Today I was listening to an NPR show. In it a doctor was being interviewed who had climbed Mt. Kilimanjaro essentially naked. He did this to prove a point to himself and to others.
He theorized that the human body is far more highly adaptable to external conditions than we give it credit for. He looked at our ancestors, people who not only survived, but prospered in environmental conditions that seem horrendously harsh by our standards today. He reasoned that there must be a forgotten mechanism in our bodies that would allow any of us to, for instance, walk barefoot in snow or on hot sand.
Hold that thought for a moment.
When I was a kid growing up in Baltimore I remember purposefully wearing light jackets in the winter when everyone around me were bundled up with heavy coats, scarfs, earmuffs and whatnot. I did this because I was in tune with my body and only needed what I felt was the appropriate amount of protection from the cold. For instance, I never worn a undershirt because it was too warm. In fact, I don’t wear one even to this day. I believed that if I didn’t allow my body to feel at least some discomfort then it couldn’t adjust to effectively accommodate changes. By allowing this constant adjustment my body was, and perhaps still is able to accept environmental extremes that others find uncomfortable.
I still believe that and will wear only what keeps me from being too uncomfortable, not what keeps me comfortable.
Now, back to the naked mountain climbing doctor. This guy’s theory, which he used himself and a mountain in Africa to validate, is in essence, what my thoughts were some 40 or so years ago. Was I some genius? Hardly. It was just an observation that I made and then I integrated into the way I live. The difference between me and the naked doctor, besides the amount of clothing we wear and the fact that he’s a Phd and I’m not, is that he wrote it down so that others could benefit. I was a kid and had no such foresight. I’m a lot (emphasis on ‘a lot’) older and augurably wiser now, so I’ll put into writing more of these observations as I go.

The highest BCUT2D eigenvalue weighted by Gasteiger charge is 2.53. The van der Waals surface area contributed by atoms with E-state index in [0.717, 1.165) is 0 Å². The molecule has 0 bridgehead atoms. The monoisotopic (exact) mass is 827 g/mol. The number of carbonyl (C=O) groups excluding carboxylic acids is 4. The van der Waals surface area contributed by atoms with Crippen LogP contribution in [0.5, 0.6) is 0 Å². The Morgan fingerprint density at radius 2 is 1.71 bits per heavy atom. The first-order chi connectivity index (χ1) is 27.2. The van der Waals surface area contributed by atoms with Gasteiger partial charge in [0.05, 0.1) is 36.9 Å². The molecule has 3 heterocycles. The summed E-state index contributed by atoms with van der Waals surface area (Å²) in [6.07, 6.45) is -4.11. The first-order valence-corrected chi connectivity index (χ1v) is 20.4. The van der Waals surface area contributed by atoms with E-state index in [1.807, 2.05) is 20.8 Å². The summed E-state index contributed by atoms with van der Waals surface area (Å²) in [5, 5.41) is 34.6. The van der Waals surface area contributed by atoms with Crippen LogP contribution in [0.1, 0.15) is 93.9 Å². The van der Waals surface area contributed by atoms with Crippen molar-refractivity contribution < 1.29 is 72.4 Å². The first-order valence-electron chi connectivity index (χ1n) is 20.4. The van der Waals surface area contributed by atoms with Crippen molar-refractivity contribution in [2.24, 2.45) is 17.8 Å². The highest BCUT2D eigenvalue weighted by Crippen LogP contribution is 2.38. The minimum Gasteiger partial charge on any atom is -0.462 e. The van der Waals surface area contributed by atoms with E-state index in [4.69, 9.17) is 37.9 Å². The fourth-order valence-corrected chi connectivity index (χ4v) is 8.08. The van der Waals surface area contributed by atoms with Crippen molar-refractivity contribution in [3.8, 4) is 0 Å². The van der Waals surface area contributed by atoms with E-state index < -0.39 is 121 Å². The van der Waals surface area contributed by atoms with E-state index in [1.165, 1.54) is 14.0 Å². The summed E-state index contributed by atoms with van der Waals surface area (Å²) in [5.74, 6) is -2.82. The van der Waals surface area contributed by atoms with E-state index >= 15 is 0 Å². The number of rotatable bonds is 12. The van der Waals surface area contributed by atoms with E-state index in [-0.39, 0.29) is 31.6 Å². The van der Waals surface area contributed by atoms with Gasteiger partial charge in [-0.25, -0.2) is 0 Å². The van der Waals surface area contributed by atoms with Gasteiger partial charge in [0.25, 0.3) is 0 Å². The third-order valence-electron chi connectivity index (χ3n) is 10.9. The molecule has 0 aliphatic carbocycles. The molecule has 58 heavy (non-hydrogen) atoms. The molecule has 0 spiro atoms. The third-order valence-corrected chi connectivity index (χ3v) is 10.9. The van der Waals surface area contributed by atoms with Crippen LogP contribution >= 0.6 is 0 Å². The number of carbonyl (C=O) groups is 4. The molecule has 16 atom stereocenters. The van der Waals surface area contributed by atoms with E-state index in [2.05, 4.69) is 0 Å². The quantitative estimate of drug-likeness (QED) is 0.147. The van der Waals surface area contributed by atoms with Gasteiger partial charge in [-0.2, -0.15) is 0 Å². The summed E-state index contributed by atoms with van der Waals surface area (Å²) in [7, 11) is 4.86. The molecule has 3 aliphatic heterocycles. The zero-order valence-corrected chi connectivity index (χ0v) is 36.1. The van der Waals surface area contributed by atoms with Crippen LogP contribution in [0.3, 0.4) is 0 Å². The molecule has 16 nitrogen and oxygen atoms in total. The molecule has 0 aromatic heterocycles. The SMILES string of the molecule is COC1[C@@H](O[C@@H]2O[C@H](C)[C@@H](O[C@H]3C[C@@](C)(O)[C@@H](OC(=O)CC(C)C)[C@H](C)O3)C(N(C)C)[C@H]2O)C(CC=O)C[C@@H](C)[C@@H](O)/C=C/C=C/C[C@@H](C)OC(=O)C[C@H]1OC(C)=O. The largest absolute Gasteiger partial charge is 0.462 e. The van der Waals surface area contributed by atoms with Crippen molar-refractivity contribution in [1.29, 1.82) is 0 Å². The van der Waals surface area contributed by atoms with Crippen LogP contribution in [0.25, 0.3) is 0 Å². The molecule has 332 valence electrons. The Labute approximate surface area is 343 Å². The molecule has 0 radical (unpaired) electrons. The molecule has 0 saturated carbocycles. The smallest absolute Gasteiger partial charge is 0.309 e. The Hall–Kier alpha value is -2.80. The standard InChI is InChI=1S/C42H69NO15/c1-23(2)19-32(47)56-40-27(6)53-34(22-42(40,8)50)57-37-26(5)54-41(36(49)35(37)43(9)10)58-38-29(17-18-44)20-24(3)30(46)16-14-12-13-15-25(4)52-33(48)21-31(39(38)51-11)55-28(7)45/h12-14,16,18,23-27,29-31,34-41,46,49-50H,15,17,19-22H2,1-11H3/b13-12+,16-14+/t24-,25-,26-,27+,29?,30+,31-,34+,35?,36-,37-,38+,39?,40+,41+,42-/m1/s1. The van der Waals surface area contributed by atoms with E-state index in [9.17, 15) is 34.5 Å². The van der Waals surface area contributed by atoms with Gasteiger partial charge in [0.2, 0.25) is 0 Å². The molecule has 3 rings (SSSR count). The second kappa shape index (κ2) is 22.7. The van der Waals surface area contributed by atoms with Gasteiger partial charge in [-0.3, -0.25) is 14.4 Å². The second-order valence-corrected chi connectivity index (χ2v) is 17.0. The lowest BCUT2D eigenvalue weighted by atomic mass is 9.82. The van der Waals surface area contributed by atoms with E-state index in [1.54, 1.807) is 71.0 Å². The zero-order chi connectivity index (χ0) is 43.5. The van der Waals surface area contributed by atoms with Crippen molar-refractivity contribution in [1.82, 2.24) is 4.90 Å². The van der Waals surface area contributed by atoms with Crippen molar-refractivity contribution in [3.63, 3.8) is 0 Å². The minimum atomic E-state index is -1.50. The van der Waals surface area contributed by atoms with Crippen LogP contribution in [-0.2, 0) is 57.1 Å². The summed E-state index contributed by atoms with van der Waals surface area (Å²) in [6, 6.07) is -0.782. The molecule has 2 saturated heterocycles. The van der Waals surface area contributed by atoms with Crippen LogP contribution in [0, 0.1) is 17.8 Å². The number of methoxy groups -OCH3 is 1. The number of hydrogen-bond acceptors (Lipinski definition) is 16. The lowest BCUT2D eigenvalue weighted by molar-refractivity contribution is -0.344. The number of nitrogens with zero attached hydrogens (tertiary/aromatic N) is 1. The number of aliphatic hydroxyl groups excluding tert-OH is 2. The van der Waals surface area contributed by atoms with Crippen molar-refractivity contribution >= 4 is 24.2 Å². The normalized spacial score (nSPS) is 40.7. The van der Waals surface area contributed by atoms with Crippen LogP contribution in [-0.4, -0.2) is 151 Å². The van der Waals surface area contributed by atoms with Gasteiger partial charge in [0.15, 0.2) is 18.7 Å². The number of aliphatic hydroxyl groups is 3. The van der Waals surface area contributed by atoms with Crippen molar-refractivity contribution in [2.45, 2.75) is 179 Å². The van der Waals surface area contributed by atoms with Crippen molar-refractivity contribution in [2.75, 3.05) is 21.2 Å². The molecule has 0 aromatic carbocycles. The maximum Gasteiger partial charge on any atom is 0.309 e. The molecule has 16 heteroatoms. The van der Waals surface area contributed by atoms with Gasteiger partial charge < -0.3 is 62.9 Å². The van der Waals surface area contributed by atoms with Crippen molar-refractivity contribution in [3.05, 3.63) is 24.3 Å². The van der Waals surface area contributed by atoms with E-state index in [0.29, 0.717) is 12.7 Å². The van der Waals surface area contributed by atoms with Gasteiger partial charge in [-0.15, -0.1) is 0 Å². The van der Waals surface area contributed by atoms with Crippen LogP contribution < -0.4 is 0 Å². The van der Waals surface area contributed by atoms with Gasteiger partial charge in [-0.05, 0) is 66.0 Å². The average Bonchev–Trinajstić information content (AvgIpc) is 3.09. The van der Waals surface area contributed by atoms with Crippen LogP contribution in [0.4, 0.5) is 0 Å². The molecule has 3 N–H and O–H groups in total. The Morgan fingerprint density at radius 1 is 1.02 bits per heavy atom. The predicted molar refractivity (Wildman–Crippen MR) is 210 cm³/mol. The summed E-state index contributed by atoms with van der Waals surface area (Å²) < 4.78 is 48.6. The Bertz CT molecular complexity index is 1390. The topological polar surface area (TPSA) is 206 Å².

What brought all of this to mind was another incident, one that just occurred and prompted me to write this blog entry. I was reading a book called Dairy of The Way by Ira Learner (thanks Marcia). The book is about how three Asian budo masters, one a master of Aikido, another a Chi Kung master, and the third a master of Tai Chi Chuan, approach their mastery of Tao (the Way).
I’m not looking to become a master or even a student of Asian philosophy, but I do try to learn as much about cultures and ideas as I can, and this book, published in 1976, offers some interesting perspectives. (Again, ideas from 40 or so years ago. This could be some kind of kismet at work.)
While reading through an interview with Yukiso Yamamoto, the Aikido master, I was struck by something he said.
“Through teaching others we find out how little we know.”
Hold on to that thought for a moment.
When I got married nearly 40 years ago I believed I had a fairly good handle on how the world worked. I was 21 and like most kids, I was too naive to know what I didn’t know about the world. It was my children, Toby and Sarah, who opened my eyes to my true ignorance. Watching them grow, teaching them what little I knew of the world, discovering things together was both humbling and exhilarating. Much of what I am today I owe to my kids, because they’ve taught me more than they’ll ever know.
So, as I prepare for Namibia, I do so feeling confident in my uncertainty about what the experience will bring, but I am certain that it will stress me and force me to adapt, which I believe I’m fully capable of doing. I believe I will grow. I believe I will teach and through that teaching, learn.
So, the lesson here is that I should have written down my thoughts, no matter how trivial they seem. As I said in my previous blog, much of this could get boring fast, but hang in there with me. I think this is gonna be one helluva adventure.